Tulsa massacre, terrorism, history, racism, accounability
Colorized image from the Tulsa Race Riot. The major fire in the center behind the Producers Supply Company is the Midway Hotel in flames. The building behind it that you can see is the Gurley Building burning. The flames to the right are from the Williams Building. The as yet unburned building behind the building behind the red train car is the Woods building at the corner of Greenwood and Archer. Based on shadows this was taken about 8 in the morning. Original photographer is unknown. Photo credit: Marc Carlson / Flickr (CC BY 2.0)

The Oklahoma Supreme Court ruled on Wednesday that the last two survivors of the Tulsa Race Massacre will not get restitution under the state’s public nuisance law.

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Most Americans had not heard of the “Tulsa Race Massacre” of 1921 until the murder of about 300 of the city’s Black residents was depicted in the HBO series Watchmen (although many WhoWhatWhy readers first learned of the violent attack through this article).

That was by design.

For decades, the day on which a mob of white people laid waste to “Black Wall Street,” one of the most prosperous Black communities in the country at the time, was conveniently left out of history books entirely or glossed over. 

That is one of the reasons why there has never been any semblance of true justice for the survivors of the massacre.

Now, only two of them are still alive — Viola Fletcher, who turned 110 last month, and Lessie Benningfield Randle, who is 109 years old.

The two centenarians had sought restitution for the destruction and atrocities committed that day under Oklahoma’s public nuisance law. 

On Wednesday, the state’s Supreme Court ruled that they would not get it.

While the decision to dismiss their lawsuit is cloaked in sympathetic language, it will likely close the books on a legal fight that, unlike the massacre itself, did not just last a couple of days but rather years.

“Unlike most cases that come before this Court, the tragedy that forms the basis of the present appeal is acknowledged and memorialized, at least in part, in Oklahoma law,” the court states in its decision. It should be noted that the Oklahoma Legislature took more than 75 years to establish a commission to investigate what happened on that day. 

The Supreme Court cited that panel’s work when it stated that “some local municipal and county officials failed to take actions to calm or contain the situation once violence erupted and, in some cases, became participants in the subsequent violence which took place on May 31 and June 1, 1921, and even deputized and armed many whites who were part of a mob that killed, looted, and burned down the Greenwood area.”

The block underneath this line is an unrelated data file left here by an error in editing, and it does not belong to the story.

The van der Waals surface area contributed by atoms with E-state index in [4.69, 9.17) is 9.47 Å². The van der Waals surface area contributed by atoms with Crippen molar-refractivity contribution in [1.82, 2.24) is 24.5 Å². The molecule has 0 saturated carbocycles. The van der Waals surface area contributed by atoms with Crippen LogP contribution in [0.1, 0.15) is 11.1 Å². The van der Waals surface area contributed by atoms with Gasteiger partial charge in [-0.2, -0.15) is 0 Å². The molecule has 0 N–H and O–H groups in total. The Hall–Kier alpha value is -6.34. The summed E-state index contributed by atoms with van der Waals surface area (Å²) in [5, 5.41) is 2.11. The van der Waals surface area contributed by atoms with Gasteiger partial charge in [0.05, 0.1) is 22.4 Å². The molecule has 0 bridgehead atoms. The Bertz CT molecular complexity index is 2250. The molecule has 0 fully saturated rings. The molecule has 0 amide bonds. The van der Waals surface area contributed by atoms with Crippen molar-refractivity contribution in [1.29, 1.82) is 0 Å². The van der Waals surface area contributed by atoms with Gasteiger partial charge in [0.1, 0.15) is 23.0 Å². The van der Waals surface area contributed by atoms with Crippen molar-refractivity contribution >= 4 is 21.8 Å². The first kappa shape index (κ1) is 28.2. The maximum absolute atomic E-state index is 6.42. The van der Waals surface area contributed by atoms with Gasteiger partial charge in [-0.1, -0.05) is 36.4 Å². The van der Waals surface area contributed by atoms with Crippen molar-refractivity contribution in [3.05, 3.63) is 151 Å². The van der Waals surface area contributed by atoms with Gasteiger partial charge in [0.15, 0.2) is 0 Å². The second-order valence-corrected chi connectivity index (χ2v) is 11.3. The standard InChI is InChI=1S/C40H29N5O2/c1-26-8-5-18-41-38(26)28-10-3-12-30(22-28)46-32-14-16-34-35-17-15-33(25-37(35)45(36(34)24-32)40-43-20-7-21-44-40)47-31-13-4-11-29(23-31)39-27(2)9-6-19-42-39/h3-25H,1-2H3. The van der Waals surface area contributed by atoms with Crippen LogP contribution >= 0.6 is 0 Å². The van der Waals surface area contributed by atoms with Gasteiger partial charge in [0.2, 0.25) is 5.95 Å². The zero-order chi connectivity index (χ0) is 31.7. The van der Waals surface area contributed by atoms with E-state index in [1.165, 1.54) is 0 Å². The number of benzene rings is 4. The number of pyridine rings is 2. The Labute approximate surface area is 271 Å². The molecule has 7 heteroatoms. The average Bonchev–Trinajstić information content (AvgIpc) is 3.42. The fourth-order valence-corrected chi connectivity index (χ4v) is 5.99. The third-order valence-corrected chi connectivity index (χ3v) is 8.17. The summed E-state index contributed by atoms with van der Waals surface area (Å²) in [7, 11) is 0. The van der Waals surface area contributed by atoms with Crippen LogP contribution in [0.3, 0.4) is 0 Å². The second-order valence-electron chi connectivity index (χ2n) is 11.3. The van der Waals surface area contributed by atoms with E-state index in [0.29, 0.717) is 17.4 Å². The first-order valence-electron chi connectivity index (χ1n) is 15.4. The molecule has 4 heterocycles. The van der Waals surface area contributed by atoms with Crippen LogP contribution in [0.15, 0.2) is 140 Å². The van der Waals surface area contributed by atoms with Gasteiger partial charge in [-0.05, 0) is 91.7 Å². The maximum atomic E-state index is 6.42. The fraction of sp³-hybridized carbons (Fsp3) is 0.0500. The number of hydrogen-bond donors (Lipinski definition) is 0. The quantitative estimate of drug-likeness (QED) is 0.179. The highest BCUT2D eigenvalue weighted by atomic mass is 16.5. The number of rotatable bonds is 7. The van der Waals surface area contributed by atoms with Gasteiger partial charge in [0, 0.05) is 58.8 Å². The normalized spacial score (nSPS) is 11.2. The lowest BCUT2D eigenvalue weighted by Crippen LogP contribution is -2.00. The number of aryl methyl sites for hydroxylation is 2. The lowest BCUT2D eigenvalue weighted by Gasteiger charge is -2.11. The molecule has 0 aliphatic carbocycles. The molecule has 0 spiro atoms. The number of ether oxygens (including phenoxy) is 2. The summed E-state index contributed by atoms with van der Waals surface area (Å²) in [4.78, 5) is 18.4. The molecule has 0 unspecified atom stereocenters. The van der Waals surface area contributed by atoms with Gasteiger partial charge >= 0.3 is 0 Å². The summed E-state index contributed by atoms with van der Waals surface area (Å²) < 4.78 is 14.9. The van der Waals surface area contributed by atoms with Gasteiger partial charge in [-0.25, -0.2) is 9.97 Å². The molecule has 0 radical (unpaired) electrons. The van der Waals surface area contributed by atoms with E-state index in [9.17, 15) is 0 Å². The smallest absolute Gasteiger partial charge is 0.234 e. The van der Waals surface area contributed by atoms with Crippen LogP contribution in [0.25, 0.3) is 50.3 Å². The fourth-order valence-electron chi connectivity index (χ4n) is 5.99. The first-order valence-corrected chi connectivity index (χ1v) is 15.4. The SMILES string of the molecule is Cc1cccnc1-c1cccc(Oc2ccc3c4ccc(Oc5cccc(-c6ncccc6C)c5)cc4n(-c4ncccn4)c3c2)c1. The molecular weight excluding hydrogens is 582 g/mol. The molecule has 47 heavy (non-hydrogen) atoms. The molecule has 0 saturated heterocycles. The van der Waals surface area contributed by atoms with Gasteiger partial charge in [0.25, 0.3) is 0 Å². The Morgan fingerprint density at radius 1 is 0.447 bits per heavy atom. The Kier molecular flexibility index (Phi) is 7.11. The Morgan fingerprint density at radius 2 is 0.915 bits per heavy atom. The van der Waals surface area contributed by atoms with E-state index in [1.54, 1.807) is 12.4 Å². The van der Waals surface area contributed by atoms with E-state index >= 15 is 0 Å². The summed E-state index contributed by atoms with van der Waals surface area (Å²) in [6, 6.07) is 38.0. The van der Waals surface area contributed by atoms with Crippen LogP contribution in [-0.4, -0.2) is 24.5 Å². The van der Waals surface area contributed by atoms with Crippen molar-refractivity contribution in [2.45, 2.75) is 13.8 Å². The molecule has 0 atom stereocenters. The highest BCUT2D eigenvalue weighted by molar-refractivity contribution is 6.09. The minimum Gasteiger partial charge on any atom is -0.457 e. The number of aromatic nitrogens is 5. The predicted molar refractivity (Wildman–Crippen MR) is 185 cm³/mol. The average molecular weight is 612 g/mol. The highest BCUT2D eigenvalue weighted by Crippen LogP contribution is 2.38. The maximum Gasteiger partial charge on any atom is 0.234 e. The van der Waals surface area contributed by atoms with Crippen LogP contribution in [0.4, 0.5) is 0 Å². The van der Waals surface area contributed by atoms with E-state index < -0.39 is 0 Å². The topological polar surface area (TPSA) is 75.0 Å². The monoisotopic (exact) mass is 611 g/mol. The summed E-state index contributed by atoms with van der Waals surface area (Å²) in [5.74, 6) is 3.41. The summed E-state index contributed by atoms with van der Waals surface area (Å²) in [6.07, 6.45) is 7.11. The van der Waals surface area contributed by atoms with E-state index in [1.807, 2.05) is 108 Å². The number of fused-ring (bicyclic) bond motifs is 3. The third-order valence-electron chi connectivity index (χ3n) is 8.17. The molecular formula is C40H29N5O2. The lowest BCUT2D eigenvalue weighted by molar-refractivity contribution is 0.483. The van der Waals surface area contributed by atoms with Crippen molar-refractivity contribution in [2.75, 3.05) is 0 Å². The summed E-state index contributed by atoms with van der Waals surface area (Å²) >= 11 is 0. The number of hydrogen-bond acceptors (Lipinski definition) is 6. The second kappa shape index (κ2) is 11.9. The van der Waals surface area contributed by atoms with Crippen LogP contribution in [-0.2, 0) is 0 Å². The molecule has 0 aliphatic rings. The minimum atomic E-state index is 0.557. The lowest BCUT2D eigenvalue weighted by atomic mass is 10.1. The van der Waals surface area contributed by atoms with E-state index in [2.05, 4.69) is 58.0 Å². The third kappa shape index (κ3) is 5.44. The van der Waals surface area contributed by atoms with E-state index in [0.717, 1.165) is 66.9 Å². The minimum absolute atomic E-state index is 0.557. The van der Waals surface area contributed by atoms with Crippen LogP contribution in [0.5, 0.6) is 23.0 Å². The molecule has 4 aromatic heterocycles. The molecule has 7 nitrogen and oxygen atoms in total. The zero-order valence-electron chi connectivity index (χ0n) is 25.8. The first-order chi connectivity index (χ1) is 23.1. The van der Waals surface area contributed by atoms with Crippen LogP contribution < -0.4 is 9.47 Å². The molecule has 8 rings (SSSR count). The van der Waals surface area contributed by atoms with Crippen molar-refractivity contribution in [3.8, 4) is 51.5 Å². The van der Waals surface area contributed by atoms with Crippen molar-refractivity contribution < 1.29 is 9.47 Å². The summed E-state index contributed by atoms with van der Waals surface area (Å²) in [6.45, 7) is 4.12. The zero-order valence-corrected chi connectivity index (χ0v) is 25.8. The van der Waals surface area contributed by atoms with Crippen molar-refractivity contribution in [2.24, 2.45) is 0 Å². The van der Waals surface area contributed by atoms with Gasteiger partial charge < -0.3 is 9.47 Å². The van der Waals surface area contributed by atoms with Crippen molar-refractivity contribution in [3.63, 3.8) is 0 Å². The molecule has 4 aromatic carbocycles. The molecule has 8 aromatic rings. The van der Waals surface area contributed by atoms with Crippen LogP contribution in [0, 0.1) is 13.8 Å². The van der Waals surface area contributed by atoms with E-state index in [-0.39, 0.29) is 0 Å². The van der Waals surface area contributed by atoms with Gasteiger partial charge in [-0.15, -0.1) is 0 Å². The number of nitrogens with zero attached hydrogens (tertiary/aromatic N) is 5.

The court also acknowledged that, even after the two-day massacre, city officials “engaged in actions that exacerbated the harm. State and local officials participated in the mass arrests and detention of Greenwood residents, and black detainees could only be released upon the application of a white person.”

However, the justices refused to overturn a previous ruling from a district court that said the plaintiffs’ grievances, while legitimate, did not fall under the scope of the state’s public nuisance statute. 

“Today, the Court is asked to expand its public nuisance liability once more to include the lingering negative economic and social consequences stemming from the unjust, violent, and tragic moments of our history,” the ruling stated. 

However, “expanding public nuisance liability to include lingering social inequities from historical tragedies and injustices runs the risk of creating a new ‘unlimited and unprincipled’ form of liability wherein both State and non-State actors could be held liable for their predecessors’ wrongdoing, in which current actors played no part.”

Therefore, not dismissing the suit would “place Oklahoma courts in the unorthodox position of fashioning remedies for these claims or venturing into the realm of outright policymaking — both of which we decline to do.”

Yes, it would be a shame if historic wrongs would be rectified.


  • Klaus Marre

    Klaus Marre is a writer, editor, former congressional reporter, and director of the WhoWhatWhy Mentor Apprentice Program. Follow him on Twitter @KlausMarre.

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